Gabbar is Back Review: Akshay Kumar's remake of a Tamil film is a complete disaster
Ever since it’s been announced, I’ve been curious to know why the new Akshay Kumar movie is called Gabbar is Back.
Ever since it’s been announced, I’ve been curious to know why the new Akshay Kumar movie is called Gabbar is Back. This isn’t a sequel, there wasn’t a movie called Gabbar, so why suggest otherwise? This query is answered almost as soon as Gabbar is Back begins, with the opening credits of the movie. They have given you pretty much the whole film, including the action scenes, using only GIF images. We see that Kumar is a vigilante named Gabbar who fights corruption and finally kicks the villain in the nuts.
It’s only after we’ve seen this whole plot unfold during the credits that the actual film begins. Et voila! Gabbar is back!
Hold on to your seat belts because this is going to blow you away - Gabbar is Back is a Hindi remake of a Tamil version of an Akshay Kumar-flavoured version of a Gabtun Vijaykanth-flavored version of V for Vendetta. Now take a deep breath.
That’s right, Kumar’s Gabbar is the man in the Guy Fawkes mask, out to avenge his dead family and lead the young men of India to also wear masks and revolt against corruption. The film is directed by one Krish, who presumably also wants to remain anonymous either as a meta homage to the anonymous Gabbar character in the film, or evade the blame for this laughably bad movie.
Ramanaa, the film on which Gabbar is Back is based, was the same film that contained the worldwide sensation of a scene where Gabtun types a document in Windows Media Player. The same guy has also performed a heart surgery with the aid of a mobile phone. This is not the kind of cinema you take seriously.
It would have been perfect had this movie featured Kumar pulling a Gabtun, and going the whole hog with the ridiculous VLC Player-typing and smartphone surgeries. For some reason, Krish decided to root Gabbar in serious reality, and attempted to address some issues and actually ‘inspire’ the youth with eyeball and eardrum-shattering manipulation.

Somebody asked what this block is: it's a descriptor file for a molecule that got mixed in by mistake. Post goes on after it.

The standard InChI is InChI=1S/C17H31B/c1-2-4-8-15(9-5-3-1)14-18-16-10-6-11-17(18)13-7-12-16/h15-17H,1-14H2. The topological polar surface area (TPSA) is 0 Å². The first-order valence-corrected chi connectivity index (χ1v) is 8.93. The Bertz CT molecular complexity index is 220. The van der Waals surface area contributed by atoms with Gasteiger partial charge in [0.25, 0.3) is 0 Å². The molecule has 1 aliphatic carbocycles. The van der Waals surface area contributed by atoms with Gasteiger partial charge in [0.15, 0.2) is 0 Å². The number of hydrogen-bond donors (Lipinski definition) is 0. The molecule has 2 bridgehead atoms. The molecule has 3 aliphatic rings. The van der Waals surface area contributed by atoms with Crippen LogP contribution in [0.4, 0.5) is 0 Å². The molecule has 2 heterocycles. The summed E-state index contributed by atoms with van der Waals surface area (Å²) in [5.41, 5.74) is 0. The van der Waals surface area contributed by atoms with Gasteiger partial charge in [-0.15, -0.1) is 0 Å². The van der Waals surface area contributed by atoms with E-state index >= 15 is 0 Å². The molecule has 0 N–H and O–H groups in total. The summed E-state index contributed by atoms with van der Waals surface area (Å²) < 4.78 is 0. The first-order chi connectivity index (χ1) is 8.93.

The corrupt officials in Gabbar are caricaturish as hell, as are the long-suffering common people. You literally get characters expanding their chests, looking at the camera and declaring something either villainous or jingoist. There are wailing vidhwas, moustache-twirling goons, Machiavellian doctors who are willing to treat dead bodies in exchange for money and potbellied senior police men who are dimwitted (naturally).
And there’s Sadhuram, a police van driver (Sunil Grover) who scored 100% in everything but couldn’t get an officer’s post because he didn’t have money for a bribe. When Gabbar starts to publicly and literally hang the corrupt, this van driver takes medical leave, goes undercover and unearths the identity of Gabbar when the whole Mumbai police couldn’t. Never underestimate the power of maps, strings and colourful pins.
The main villain is Digvijay Patil (Suman Talwar), who constantly declares that he is ‘a brand’, accompanied by shots of the brand in question. You also get Gabbar grabbing Patil by the collar and shouting ‘GABBAR IS A BIGGER BRAND THAN YOU!’ This is like Gunda, only without the amazing characters and lines.
There is, of course, an attempt at amazing lines. Kumar drones in his trademark passive voice ‘Tum corrupt officials ko rishwat aur naariyal dono ek cheez ho gaye hai, roz chadhana padta hai’. There is also a cringe-inducing cameo from a big star. It includes a song featuring the star and Kumar, in a totally white setup, as if in a soap ad.
V for Vendetta is not just ripped off visually but also aurally, thanks to Sandeep Chowta who simply recycles the background score and makes it loud enough to turn the Guy Fawkes mask’s smile into a sad emoticon. The only ray of light in this rumbling assault of stupidity is that the film is only two hours and ten minutes long, short enough to return home and assuage your grief by browsing Vijaykanth’s resplendent clips on YouTube.
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